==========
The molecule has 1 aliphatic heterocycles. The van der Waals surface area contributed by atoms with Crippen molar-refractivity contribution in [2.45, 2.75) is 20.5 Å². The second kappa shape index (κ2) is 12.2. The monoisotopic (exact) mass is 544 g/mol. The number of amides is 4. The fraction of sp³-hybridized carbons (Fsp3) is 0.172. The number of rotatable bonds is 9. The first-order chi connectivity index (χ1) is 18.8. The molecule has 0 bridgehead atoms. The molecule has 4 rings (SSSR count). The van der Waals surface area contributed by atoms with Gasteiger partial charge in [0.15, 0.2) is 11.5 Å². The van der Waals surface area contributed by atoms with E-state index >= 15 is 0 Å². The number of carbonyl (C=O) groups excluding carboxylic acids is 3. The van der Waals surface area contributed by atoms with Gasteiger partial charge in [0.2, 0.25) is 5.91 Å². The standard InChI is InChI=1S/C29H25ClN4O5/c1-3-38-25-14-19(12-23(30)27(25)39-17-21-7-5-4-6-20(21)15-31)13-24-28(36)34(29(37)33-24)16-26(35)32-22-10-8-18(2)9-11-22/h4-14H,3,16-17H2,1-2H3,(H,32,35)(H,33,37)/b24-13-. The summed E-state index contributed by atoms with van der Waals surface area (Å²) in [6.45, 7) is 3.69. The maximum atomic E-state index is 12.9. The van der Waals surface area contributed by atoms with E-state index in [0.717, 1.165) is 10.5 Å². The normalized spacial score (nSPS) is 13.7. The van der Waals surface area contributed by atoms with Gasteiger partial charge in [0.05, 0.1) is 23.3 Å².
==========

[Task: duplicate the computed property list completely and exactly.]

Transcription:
The molecule has 1 aliphatic heterocycles. The van der Waals surface area contributed by atoms with Crippen molar-refractivity contribution in [2.45, 2.75) is 20.5 Å². The second kappa shape index (κ2) is 12.2. The monoisotopic (exact) mass is 544 g/mol. The number of amides is 4. The fraction of sp³-hybridized carbons (Fsp3) is 0.172. The number of rotatable bonds is 9. The first-order chi connectivity index (χ1) is 18.8. The molecule has 0 bridgehead atoms. The molecule has 4 rings (SSSR count). The van der Waals surface area contributed by atoms with Gasteiger partial charge in [0.15, 0.2) is 11.5 Å². The van der Waals surface area contributed by atoms with E-state index >= 15 is 0 Å². The number of carbonyl (C=O) groups excluding carboxylic acids is 3. The van der Waals surface area contributed by atoms with Gasteiger partial charge in [0.2, 0.25) is 5.91 Å². The standard InChI is InChI=1S/C29H25ClN4O5/c1-3-38-25-14-19(12-23(30)27(25)39-17-21-7-5-4-6-20(21)15-31)13-24-28(36)34(29(37)33-24)16-26(35)32-22-10-8-18(2)9-11-22/h4-14H,3,16-17H2,1-2H3,(H,32,35)(H,33,37)/b24-13-. The summed E-state index contributed by atoms with van der Waals surface area (Å²) in [6.45, 7) is 3.69. The maximum atomic E-state index is 12.9. The van der Waals surface area contributed by atoms with E-state index in [0.717, 1.165) is 10.5 Å². The normalized spacial score (nSPS) is 13.7. The van der Waals surface area contributed by atoms with Gasteiger partial charge in [0.05, 0.1) is 23.3 Å².